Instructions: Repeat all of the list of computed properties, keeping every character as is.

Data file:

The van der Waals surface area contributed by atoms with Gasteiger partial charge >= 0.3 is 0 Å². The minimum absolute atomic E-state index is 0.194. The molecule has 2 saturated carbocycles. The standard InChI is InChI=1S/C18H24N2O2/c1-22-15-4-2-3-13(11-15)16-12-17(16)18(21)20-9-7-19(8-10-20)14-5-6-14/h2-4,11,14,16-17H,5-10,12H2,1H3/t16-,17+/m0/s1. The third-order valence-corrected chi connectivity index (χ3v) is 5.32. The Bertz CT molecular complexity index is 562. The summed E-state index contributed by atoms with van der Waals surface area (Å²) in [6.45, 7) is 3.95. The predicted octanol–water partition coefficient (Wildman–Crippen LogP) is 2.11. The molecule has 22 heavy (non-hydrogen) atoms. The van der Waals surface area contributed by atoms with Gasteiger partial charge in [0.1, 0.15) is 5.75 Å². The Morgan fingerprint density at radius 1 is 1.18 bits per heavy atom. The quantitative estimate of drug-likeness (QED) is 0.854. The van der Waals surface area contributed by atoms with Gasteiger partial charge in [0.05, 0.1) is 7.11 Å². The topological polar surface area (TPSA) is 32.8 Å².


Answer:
The van der Waals surface area contributed by atoms with Gasteiger partial charge >= 0.3 is 0 Å². The minimum absolute atomic E-state index is 0.194. The molecule has 2 saturated carbocycles. The standard InChI is InChI=1S/C18H24N2O2/c1-22-15-4-2-3-13(11-15)16-12-17(16)18(21)20-9-7-19(8-10-20)14-5-6-14/h2-4,11,14,16-17H,5-10,12H2,1H3/t16-,17+/m0/s1. The third-order valence-corrected chi connectivity index (χ3v) is 5.32. The Bertz CT molecular complexity index is 562. The summed E-state index contributed by atoms with van der Waals surface area (Å²) in [6.45, 7) is 3.95. The predicted octanol–water partition coefficient (Wildman–Crippen LogP) is 2.11. The molecule has 22 heavy (non-hydrogen) atoms. The van der Waals surface area contributed by atoms with Gasteiger partial charge in [0.1, 0.15) is 5.75 Å². The Morgan fingerprint density at radius 1 is 1.18 bits per heavy atom. The quantitative estimate of drug-likeness (QED) is 0.854. The van der Waals surface area contributed by atoms with Gasteiger partial charge in [0.05, 0.1) is 7.11 Å². The topological polar surface area (TPSA) is 32.8 Å².